I’m drooling over the opportunities, accomplishments, and awards you mention on your blog. { Dear readers, you must check out Tara’s In the Press Page. She’s an inspiration of opportunity!

Among other things, you were named one of the Top 100 Leading Moms in Business your product was included in this year’s Golden Globe swag bags, and you sold your products at West Elm

I’m so glad that I’m following you on your website (taradaramadeit.com), and on Twitter and Facebook so that I can find out what you’ll accomplish next! You’re doing things that most of us have never thought of, and what I really want to know is, how in the world do you think up or expose yourself to all of these wonderful opportunities?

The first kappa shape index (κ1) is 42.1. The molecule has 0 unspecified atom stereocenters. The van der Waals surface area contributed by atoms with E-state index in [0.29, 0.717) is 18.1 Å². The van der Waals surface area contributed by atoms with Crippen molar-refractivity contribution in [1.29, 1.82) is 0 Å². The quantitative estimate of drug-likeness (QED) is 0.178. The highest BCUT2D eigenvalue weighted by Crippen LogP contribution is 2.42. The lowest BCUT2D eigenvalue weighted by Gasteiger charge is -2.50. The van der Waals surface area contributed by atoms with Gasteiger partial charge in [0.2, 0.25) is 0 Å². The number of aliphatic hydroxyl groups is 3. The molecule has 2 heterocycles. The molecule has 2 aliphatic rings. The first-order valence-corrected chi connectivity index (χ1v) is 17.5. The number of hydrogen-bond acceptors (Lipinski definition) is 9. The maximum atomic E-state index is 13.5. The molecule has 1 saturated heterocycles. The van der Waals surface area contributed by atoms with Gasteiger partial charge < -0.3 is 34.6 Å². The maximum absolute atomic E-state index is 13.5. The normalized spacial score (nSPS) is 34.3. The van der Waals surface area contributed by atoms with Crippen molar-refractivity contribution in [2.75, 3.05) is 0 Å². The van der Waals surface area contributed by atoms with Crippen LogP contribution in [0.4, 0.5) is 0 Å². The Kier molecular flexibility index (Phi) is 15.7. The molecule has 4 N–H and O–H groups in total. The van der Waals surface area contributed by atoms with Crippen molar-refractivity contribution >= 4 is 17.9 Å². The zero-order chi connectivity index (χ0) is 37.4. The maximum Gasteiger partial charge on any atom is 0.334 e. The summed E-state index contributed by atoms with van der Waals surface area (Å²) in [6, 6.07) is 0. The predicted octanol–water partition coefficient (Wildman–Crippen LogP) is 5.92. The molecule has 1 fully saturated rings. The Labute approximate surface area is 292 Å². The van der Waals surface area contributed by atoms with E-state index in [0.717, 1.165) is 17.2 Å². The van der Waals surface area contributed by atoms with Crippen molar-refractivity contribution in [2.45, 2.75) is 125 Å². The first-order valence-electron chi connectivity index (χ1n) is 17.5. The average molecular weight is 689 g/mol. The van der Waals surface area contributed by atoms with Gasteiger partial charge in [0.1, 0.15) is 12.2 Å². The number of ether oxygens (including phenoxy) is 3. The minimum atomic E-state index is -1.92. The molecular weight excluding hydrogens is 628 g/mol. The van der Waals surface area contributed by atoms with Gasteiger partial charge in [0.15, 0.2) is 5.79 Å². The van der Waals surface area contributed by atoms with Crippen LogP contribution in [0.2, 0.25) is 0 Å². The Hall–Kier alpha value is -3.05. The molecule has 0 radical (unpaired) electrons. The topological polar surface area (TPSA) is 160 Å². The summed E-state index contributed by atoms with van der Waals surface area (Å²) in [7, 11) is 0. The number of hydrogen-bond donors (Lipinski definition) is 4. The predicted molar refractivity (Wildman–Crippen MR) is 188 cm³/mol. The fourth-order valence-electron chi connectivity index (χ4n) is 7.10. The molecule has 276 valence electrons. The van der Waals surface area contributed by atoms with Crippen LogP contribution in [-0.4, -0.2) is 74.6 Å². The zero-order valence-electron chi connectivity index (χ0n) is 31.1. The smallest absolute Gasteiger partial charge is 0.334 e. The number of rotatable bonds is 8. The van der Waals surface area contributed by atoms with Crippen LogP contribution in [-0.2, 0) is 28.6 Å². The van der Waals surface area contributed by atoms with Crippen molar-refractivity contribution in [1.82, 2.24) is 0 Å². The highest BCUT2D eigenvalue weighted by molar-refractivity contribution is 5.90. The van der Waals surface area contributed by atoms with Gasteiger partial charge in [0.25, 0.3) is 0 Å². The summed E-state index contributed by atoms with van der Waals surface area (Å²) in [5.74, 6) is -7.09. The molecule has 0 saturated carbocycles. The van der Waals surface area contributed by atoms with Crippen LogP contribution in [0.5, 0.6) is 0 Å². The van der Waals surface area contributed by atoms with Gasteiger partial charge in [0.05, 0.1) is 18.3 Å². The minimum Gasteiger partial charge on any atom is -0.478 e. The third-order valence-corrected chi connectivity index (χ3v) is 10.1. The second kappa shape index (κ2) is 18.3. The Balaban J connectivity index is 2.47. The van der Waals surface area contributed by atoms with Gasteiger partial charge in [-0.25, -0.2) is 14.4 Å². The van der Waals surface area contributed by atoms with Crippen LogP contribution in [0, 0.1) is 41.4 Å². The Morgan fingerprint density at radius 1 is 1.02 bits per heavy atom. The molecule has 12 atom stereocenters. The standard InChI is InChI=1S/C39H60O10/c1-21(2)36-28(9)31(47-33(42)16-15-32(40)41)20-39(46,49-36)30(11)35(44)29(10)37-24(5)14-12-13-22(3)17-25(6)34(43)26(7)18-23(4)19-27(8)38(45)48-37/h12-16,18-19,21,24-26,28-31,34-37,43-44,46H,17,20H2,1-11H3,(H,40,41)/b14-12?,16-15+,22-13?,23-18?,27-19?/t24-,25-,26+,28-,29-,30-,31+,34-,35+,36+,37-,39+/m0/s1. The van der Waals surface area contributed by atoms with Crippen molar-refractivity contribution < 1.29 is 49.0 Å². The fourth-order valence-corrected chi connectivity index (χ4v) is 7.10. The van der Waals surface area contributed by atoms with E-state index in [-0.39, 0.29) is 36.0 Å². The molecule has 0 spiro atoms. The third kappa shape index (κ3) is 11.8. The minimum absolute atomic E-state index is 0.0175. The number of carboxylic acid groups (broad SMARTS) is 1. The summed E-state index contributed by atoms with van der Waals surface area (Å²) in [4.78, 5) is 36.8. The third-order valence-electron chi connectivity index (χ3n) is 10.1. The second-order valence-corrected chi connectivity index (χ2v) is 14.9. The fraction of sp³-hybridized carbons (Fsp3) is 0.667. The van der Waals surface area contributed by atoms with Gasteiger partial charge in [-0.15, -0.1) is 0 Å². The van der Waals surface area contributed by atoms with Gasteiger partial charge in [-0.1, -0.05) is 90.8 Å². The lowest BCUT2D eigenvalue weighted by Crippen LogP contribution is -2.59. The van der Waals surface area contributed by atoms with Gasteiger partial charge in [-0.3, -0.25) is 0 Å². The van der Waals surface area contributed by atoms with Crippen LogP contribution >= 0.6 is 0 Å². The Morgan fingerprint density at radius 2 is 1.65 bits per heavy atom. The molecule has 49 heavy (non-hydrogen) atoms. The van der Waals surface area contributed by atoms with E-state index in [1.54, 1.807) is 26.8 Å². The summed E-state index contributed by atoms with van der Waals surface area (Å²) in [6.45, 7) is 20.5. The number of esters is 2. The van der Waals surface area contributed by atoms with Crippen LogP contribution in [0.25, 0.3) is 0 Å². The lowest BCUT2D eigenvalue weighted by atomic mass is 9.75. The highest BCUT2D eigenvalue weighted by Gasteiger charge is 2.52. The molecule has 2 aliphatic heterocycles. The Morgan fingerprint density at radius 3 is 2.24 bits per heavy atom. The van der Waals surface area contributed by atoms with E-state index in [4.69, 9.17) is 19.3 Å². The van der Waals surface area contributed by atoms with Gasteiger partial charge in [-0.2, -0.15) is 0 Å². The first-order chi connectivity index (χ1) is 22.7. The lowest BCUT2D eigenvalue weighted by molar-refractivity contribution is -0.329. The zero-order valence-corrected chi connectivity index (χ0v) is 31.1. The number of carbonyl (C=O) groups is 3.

I truly cannot give you a definitive answer.  I wish I could.  Asking questions could be my number 1 answer.  If someone is doing something that I thing is pretty cool, I’ll ask them how they got involved or who the contact is.  All they can say is no or I don’t want to share this with you, but most times you won’t run in to that.  If you do, then you just need to be more creative and go at if from a different angle.  If I’m at a conference, I ALWAYS ALWAYS ALWAYS connect with the event organizer, the keynote speakers, or the attendees I know who are going that I NEED to talk with.  Sometimes it happens intentionally, but a lot of times, it happens organically.  I collect business cards and will often write on them if they are someone I need to connect with and WHY.  Networking is a huge aspect of business and I make every moment count when I’m in a time sensitive atmosphere.  I often know who I need to connect with, I have my ‘elevator pitch’ ready, and I have my game face on.  It’s go time from the moment I walk in the door.  Yes, I sound all ‘BOOM’, but in real life I’m very relaxed and cool.  It’s about making the most of your time and being focused.Another way I expose myself is that I am not afraid to put myself out there.  It’s in me to be a go getter, always has.  If there is something big happening in my business, I will send a press release out and FOLLOW UP on it.  I don’t wait for them to call or email me back, this could take weeks or not at all.  Press receives a ton of emails daily, so I really stay on top of it and make sure that I’ve done my work to ensure they received and saw my email.  Goodness, I’m on a roll!  I could go on and on, but the point is that YOU are your own marketer!  You need to OWN your business and truly OWN it, deep down in your core.  Once you do this, you know that nothing can stop you and that EVERYBODY should know about your product!